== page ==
Where to start? Wednesday’s defeat to England made for grim viewing, in stark contrast to the marvellous shock of Canada overcoming France thanks to a wonder try from Magali Harvey.
All this ensures the hosts, in true French fashion, have blown an enormous opportunity and must now face Ireland to see who will finish third at the women’s World Cup.
The review of Ireland’s 40-7 pasting will start well only to freewheel rapidly downhill, ending with Marlie Packer sliding over for her second try.
Both management and players were harsh on themselves in the immediate aftermath, with captain Fiona Coghlan noting a lack of unity in all things they did, while coach Philip Doyle bemoaned the line speed and defence in general.
Factor in the destruction of their scrum, they did pilfer three early England lineouts, and it must be seen for what it was, a comprehensive and fully deserved English victory.
They are a superb team with fantastic individual players like the goal-kicking centre Emily Scarratt, flanker Maggie Alphonsi, loosehead prop Rochelle Clark and a gem of an outhalf in Katy McLean.
It makes the IRB release of the short-list for world player of the year hours before the semi-finals look truly inane.
Not only was it buried in the build up for both games it failed to include an English woman.
Sure, Harvey or Kelly Russell would be deserving winners if Canada win Sunday's final, while France backrow Safi N'Diaye and Niamh Briggs deserve the recognition but overlooking Scarratt and Alphonsi beggars belief.
It’s up there with 2009 when Brian O’Driscoll’s herculean feats were passed over for the men’s award when Richie McCaw got the second of his three gongs.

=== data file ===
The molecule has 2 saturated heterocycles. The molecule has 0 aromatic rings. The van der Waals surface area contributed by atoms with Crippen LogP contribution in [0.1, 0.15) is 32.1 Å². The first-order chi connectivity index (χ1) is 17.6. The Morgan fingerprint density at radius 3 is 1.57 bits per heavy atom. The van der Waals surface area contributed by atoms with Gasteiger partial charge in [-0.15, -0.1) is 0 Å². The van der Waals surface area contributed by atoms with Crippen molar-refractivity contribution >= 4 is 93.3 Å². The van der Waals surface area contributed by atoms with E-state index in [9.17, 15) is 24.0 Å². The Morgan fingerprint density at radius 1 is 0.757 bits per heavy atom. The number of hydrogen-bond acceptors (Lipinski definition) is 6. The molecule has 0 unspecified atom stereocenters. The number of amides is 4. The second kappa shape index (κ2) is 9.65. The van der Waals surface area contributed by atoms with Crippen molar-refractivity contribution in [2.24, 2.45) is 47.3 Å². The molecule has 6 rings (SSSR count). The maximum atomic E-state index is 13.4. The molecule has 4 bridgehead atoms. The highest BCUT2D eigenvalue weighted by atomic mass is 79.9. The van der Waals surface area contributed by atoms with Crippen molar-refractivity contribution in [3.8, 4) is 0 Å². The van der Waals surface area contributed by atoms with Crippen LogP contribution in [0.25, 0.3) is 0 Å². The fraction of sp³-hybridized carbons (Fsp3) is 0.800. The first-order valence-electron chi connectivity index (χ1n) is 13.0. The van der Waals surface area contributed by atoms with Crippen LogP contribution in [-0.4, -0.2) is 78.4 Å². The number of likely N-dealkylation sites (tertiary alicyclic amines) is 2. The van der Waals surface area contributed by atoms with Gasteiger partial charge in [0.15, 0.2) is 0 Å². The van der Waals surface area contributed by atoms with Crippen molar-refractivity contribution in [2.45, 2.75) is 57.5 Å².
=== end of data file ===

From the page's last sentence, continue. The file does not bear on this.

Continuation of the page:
But what are you going to do? That’s the question facing Ireland and France – living and training mere yards from each other in Marcoussis – must ask themselves.
There is no moment Ireland can pinpoint against England as their downfall. They simply fell off the pace after their 16th- minute try.
England were gifted the latitude to run into the wide channels, making 30, 40 metres far too easily.
The heart must have been ripped out of Doyle’s half-time team talk by the 80-metre reversal when Briggs’ penalty failed to find touch and England trundled downfield to earn a three- pointer for Scarratt. That made it 18-7. There would be no way back.
“Look, it’s a very bad individual mistake and something I feel bad enough about,” said Briggs.
“That was three points but we gifted them many more points before and after that. In the grand scheme of things it was not good but when we came in at half-time we still thought we were in the game.
“But it was our mistakes that let them into it. It didn’t happen for us. That’s the nature of the game, the nature of sport. Come Sunday we can hopefully rectify the mistakes.”
Belief within the Ireland camp prevails then. Even after this, they choose to focus on themselves.
“England are a good team but we made them look very good. We stood off them, didn’t put them under pressure. Our game plan was good, we were confident going into it. I don’t really know what to say to you, it just didn’t happen for us.”
Even before they left the changing room at Stade Jean Bouin several players spoke about the need to seek atonement against France.
“That was an uncharacteristic performance from us and not something we want to finish the World Cup on,” Briggs continued. “Let’s not lose sight of the fact it has been an absolutely fantastic tournament for us. We really want to finish third now; not many of ye would have believed that was possible before the tournament.”
Mine the anger then?
“Absolutely. We’ll bottle that experience. It was a dressingroom I never want to experience again. The silence is deafening. It’s very eerie in there. We stood up and spoke about not feeling like this again on Sunday. Or feel like this ever again.
“Woman’s rugby is on the way up in Ireland,” added the Waterford lady.
“I hope people realise this is just a one-off bad performance and still get behind us for Sunday.”